The SR-207 is not a comfortable-looking headphone. However the large ear cups fit my ears quite comfortably, the pads, though flat and thin, are firm and because of the light clamp are comfortable against the head. The headband design hasn’t changed significantly since the first Lambda series, with a suspension strap hanging between two friction adjusters on the headband assembly. It’s a bit tricky adjusting the headphones for your head, but once you have them set, the headphone is quite comfortable. The headphone is also extremely lightweight and if not for its size, could feasibly disappear on the head.
I find most electrostatic headphones, especially Stax, share an ethereal quality to their presentation of music. Sounds seem to appear from nowhere, they seem to softly float in space like “ghosts singing and playing ghost instruments.” Many people attribute this sound to the driver design, utilizing a super-lightweight diaphragm vibrating extremely quickly to reproduce sounds. Some people conjecture that this is due to the low weight and thickness of the diaphragm. I am not sure why this happens, but it is something I consistently observe regarding electrostatic headphones: they tend to lack a certain weight and impact to the attack of notes that creates the ethereal quality I mentioned earlier and to me is the main reason why headphone fans are divided on electrostatic headphones. The headphones have excellent clarity and sound quite detailed, but without the texture or weight, they have a sort of soft sound to them that detracts from the experience for me. Some people may find this airiness and weightlessness less fatiguing and a more relaxing listen.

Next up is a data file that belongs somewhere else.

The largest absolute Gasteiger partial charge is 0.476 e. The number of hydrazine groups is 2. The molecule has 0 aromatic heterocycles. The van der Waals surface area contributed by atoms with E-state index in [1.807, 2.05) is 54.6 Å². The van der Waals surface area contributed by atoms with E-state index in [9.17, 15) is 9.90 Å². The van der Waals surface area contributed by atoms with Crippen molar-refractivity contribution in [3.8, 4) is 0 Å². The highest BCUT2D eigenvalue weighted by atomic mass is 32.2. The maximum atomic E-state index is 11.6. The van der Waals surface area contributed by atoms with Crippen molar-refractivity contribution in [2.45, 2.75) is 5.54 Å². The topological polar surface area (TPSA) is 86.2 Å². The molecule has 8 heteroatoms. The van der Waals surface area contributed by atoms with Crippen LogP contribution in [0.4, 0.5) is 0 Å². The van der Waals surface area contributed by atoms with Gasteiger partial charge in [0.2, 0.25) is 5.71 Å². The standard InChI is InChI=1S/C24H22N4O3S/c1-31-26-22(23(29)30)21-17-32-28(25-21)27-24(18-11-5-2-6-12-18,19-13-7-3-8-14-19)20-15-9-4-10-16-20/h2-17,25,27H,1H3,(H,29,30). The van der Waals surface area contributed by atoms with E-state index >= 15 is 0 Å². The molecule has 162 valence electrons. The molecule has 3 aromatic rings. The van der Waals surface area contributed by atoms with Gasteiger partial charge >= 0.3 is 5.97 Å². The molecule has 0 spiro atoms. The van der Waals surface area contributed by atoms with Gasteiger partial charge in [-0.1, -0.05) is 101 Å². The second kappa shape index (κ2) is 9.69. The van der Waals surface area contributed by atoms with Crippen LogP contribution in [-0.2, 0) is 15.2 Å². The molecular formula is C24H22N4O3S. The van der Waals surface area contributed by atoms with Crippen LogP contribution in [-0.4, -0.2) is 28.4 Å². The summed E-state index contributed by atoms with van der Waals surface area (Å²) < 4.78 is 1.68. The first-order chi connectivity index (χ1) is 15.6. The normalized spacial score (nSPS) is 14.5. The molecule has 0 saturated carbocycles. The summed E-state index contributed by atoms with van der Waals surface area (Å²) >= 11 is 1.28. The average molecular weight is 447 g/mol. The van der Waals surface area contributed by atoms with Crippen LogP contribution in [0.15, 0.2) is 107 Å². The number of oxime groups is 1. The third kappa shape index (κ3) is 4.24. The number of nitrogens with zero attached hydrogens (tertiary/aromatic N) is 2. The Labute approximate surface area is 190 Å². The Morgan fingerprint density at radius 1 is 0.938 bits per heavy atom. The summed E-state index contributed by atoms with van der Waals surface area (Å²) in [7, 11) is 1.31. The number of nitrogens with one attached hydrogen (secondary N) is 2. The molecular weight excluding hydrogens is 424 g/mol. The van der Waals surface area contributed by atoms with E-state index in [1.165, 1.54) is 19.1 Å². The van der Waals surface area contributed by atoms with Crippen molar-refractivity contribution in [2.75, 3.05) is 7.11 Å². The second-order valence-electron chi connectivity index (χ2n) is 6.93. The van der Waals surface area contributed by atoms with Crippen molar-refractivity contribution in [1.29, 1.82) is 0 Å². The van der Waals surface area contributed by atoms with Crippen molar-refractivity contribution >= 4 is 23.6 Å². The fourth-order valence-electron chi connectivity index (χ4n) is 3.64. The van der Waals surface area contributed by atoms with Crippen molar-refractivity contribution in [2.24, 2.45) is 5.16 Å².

The bass of the SR-207 is quite detailed and fast, able to convey all the individual peaks in sustained bass notes. However the headphone still lacks the fullness and body to really convey the sense of impact you can really feel with headphones based on other drive mechanisms. Overall, the bass seems linear with a slight dip in the midbass, that gives it very slightly subbassy tilt that adds to the headphone’s punchiness. The SR-207 really does well in terms of overall linearity and clarity, however it’s unable to convey the weight and texture that give headphones what I consider an additional layer of detail.